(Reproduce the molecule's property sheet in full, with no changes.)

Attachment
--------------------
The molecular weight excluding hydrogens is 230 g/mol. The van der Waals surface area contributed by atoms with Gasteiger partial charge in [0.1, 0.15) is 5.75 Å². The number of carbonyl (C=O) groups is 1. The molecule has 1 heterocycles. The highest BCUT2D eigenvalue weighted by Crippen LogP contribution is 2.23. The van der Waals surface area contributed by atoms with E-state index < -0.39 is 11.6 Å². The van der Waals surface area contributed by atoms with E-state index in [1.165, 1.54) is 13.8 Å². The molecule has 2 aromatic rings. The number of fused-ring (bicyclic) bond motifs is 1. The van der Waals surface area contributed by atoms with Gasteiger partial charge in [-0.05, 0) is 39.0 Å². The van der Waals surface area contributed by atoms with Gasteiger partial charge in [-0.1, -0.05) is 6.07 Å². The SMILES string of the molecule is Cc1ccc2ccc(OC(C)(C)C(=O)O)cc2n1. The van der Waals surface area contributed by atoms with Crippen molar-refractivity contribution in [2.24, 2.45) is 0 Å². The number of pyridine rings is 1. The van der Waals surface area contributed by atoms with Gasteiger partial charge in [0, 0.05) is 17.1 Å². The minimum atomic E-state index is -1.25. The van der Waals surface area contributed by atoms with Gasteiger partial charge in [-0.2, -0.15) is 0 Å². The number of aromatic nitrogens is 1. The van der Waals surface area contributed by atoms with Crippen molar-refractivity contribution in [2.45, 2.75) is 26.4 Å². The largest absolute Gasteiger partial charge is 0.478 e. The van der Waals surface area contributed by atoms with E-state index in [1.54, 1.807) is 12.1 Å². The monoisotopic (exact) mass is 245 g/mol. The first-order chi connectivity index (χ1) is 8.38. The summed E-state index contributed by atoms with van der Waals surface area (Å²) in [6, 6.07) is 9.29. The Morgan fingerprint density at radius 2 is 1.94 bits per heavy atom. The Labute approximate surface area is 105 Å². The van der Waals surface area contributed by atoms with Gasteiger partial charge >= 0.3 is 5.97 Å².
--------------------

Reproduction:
The molecular weight excluding hydrogens is 230 g/mol. The van der Waals surface area contributed by atoms with Gasteiger partial charge in [0.1, 0.15) is 5.75 Å². The number of carbonyl (C=O) groups is 1. The molecule has 1 heterocycles. The highest BCUT2D eigenvalue weighted by Crippen LogP contribution is 2.23. The van der Waals surface area contributed by atoms with E-state index < -0.39 is 11.6 Å². The van der Waals surface area contributed by atoms with E-state index in [1.165, 1.54) is 13.8 Å². The molecule has 2 aromatic rings. The number of fused-ring (bicyclic) bond motifs is 1. The van der Waals surface area contributed by atoms with Gasteiger partial charge in [-0.05, 0) is 39.0 Å². The van der Waals surface area contributed by atoms with Gasteiger partial charge in [-0.1, -0.05) is 6.07 Å². The SMILES string of the molecule is Cc1ccc2ccc(OC(C)(C)C(=O)O)cc2n1. The van der Waals surface area contributed by atoms with Crippen molar-refractivity contribution in [2.24, 2.45) is 0 Å². The number of pyridine rings is 1. The van der Waals surface area contributed by atoms with Gasteiger partial charge in [0, 0.05) is 17.1 Å². The minimum atomic E-state index is -1.25. The van der Waals surface area contributed by atoms with Gasteiger partial charge in [-0.2, -0.15) is 0 Å². The number of aromatic nitrogens is 1. The van der Waals surface area contributed by atoms with Crippen molar-refractivity contribution in [2.45, 2.75) is 26.4 Å². The largest absolute Gasteiger partial charge is 0.478 e. The van der Waals surface area contributed by atoms with E-state index in [1.54, 1.807) is 12.1 Å². The monoisotopic (exact) mass is 245 g/mol. The first-order chi connectivity index (χ1) is 8.38. The summed E-state index contributed by atoms with van der Waals surface area (Å²) in [6, 6.07) is 9.29. The Morgan fingerprint density at radius 2 is 1.94 bits per heavy atom. The Labute approximate surface area is 105 Å². The van der Waals surface area contributed by atoms with Gasteiger partial charge >= 0.3 is 5.97 Å².